Asopos ‘contaminating food’

20 02 2009

Source: Kathimerini Newspaper

High traces of toxins in river water have tainted agricultural produce on sale in shops, street markets, study finds

New laboratory tests have shown that toxic substances in the water of the Asopos River in central Greece are also present in the agricultural produce being sold in the street markets and supermarkets of Athens.

According to research being carried out by chemists at Athens University, vegetables being sold at markets and stores contain high traces of toxic chemicals such as nickel and chromium that could be damaging to the health of consumers. Tests on carrots, for example, revealed concentrations of 663 micrograms (mcg) of nickel per kilogram, nearly six times higher than the international maximum level. Onions also were found to contain a high concentration of nickel – some 574 mcg per kg. Carrots produced on farms in Thebes also revealed exceptionally high concentrations of chromium – some 95 mcg per kg, more than 10 times the maximum of 8 mcg. «It is more than clear that these substances are passing into agricultural produce,» a researcher said. Experts note that depleted chromium – the highly toxic substance that tests have detected in water in the Asopos River – changes its chemical composition in the transfer from water to food. «But this does not mean that it can change back to depleted chromium,» one expert remarked.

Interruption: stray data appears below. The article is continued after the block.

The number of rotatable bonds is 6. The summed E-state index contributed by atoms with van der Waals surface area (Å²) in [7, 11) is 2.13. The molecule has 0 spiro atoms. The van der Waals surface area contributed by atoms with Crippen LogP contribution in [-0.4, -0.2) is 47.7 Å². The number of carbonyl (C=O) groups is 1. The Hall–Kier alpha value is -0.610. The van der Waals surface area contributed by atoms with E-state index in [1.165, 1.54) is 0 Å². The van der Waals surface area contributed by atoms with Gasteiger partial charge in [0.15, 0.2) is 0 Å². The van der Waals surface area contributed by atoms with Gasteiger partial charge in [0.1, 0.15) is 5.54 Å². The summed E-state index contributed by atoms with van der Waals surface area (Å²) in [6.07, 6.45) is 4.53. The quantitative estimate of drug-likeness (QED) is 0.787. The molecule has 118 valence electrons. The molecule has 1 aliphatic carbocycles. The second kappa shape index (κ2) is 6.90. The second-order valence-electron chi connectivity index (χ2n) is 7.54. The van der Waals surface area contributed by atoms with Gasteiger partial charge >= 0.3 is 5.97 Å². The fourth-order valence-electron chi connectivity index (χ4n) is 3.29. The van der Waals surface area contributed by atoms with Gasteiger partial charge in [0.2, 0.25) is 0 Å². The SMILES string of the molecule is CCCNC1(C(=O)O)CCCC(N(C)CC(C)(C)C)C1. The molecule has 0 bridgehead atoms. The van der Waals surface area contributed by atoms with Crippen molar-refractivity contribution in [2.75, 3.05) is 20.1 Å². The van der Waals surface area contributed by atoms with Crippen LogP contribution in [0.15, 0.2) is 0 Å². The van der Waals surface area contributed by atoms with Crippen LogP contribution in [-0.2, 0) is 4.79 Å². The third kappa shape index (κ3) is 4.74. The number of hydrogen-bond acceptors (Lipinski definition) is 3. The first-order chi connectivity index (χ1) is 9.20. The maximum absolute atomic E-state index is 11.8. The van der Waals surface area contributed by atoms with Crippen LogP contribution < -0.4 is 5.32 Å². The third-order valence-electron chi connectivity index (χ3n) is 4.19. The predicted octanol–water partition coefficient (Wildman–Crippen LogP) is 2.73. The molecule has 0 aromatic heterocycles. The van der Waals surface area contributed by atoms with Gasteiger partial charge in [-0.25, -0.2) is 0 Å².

Residents claim that high traces of depleted chromium in the water have caused an increase in cancer-related deaths. These charges have not been scientifically proven.

But the Athens University team has confirmed research by the Agricultural University of Athens, finding that river water has a concentration of 148 mcg of depleted chromium per kg. The Agricultural University also found that local water was not suitable for irrigation, let alone drinking.

Last month European Environment Commissioner Stavros Dimas condemned authorities for failing to stop local manufacturers from dumping toxic waste into the Asopos River, which also supplies millions of Athenians with drinking water.

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